TitleQuarteroni, Alfio SIAM oral history
|Davis, Philip, Interviewer|
|Quarteroni, Alfio, Interviewee|
PublisherSIAM and U.S. Department of Energy
Place of PublicationProvidence, Rhode Island, United States
Copyright HolderComputer History Museum
DescriptionProfessor Alfio Quarteroni discusses a range of topics in this interview with Phil Davis, including his work on finite elements, spectral methods, and domain decomposition.
He began studying economic issues in a more professional school before switching over to study mathematics. Quarteroni received his PhD from University of Pavia in Italy, completing a thesis on finite methods under Franco Brezzi. He finished it up in Paris, at the Laboratoire d'Analyse Numérique (now called the Laboratorie Jacques-Louis Lions), where he was encouraged to begin studying spectral methods. Professor Enrico Magenes, who dominated mathematics at Pavia, also exerted a strong influence on Quarteroni.
Quarteroni observes how numerical methods have gone from obscure, rarely-used tools to common ones, although they are still not popular in some quarters of the engineering community. Quarteroni notes that low-order methods such as finite elements and higher-order methods such as spectral methods seem to be merging. Numerical methods are necessarily tied to experimental data. One of the challenges, especially in the airplane industry, is multi-objective optimization involving various fields of mathematics and physics. Quarteroni later became interested in domain decomposition, an area that became important with the rise of parallel computing but which are now important in a variety of fields, including the design of racing yachts. Quarteroni has been heavily involved in addressing various fluid dynamics problems central to the design of America's Cup boats, and his work recently helped boost the Swiss team to an unexpected victory.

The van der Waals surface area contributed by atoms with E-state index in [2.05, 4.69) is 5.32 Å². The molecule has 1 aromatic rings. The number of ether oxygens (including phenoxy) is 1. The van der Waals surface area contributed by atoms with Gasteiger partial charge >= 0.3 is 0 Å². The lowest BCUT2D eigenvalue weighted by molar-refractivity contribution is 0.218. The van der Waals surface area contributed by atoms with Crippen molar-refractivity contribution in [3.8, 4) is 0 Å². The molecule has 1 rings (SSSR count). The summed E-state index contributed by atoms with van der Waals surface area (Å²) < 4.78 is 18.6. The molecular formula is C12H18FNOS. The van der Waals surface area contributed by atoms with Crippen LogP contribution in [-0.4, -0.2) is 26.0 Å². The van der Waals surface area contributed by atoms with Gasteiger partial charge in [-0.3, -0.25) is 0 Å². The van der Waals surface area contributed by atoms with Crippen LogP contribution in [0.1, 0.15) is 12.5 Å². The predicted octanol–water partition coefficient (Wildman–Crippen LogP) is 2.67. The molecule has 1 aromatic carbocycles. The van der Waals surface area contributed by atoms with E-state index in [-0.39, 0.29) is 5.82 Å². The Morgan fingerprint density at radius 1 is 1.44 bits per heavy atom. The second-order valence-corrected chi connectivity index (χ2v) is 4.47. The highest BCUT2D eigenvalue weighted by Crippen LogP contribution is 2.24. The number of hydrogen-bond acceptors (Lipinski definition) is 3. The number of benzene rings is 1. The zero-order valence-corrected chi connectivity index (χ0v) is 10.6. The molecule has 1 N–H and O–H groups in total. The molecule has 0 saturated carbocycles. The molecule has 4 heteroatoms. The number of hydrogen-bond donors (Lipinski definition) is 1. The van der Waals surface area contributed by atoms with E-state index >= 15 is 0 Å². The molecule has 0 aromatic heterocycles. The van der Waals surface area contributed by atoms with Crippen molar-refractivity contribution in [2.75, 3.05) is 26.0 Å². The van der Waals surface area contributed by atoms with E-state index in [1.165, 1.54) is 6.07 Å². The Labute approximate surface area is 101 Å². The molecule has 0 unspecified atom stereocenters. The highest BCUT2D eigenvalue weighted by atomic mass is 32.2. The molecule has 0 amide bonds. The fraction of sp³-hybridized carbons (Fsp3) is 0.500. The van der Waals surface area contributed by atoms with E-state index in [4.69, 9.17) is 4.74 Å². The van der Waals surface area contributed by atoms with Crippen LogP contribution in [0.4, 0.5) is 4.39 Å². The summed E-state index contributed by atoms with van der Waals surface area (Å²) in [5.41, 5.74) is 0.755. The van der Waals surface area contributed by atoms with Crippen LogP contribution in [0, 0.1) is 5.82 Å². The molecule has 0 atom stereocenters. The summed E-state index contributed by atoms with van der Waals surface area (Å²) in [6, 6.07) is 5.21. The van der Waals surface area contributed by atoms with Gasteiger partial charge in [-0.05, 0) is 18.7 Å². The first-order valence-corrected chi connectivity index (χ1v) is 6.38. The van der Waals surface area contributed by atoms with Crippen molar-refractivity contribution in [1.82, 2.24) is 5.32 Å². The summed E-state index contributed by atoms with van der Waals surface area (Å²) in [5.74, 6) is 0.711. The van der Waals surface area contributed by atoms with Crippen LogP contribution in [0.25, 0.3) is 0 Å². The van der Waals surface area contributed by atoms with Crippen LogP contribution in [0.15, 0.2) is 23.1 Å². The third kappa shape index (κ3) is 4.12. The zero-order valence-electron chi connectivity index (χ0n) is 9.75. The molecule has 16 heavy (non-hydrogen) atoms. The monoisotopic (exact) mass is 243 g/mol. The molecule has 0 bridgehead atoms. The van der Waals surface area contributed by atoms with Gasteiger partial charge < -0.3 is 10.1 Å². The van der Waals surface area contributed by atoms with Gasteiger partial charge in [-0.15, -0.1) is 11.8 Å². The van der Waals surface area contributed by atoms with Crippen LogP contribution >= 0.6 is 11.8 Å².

He enjoys teaching both engineering and math students, which he currently does both at the Politecnico di Milano in Italy and at the Polytechnic Institute of Lausanne in Switzerland. The former, Quarteroni notes, is the best technical institute in Italy and the latter is one of the most international educational institutions in all of Europe, attracting students from across Europe and the world. Quarteroni also discusses prominent figures in Italian mathematics, including Mauro Picone, for whom the Picone Institute is named, Gaetano Fichera, and Ennio De Giorgi.
SubjectSpectral methods; Finite element method (FEM); Domain decomposition; Navier-Stokes equation; Multi-objective optimization; America's Cup; Cardiovascular mathematics
Collection TitleSociety for Industrial and Applied Mathematics (SIAM) oral history collection
CreditGift of SIAM and the US Department of Energy
|102746778||Society for Industrial and Applied Mathematics (SIAM) oral histories collection|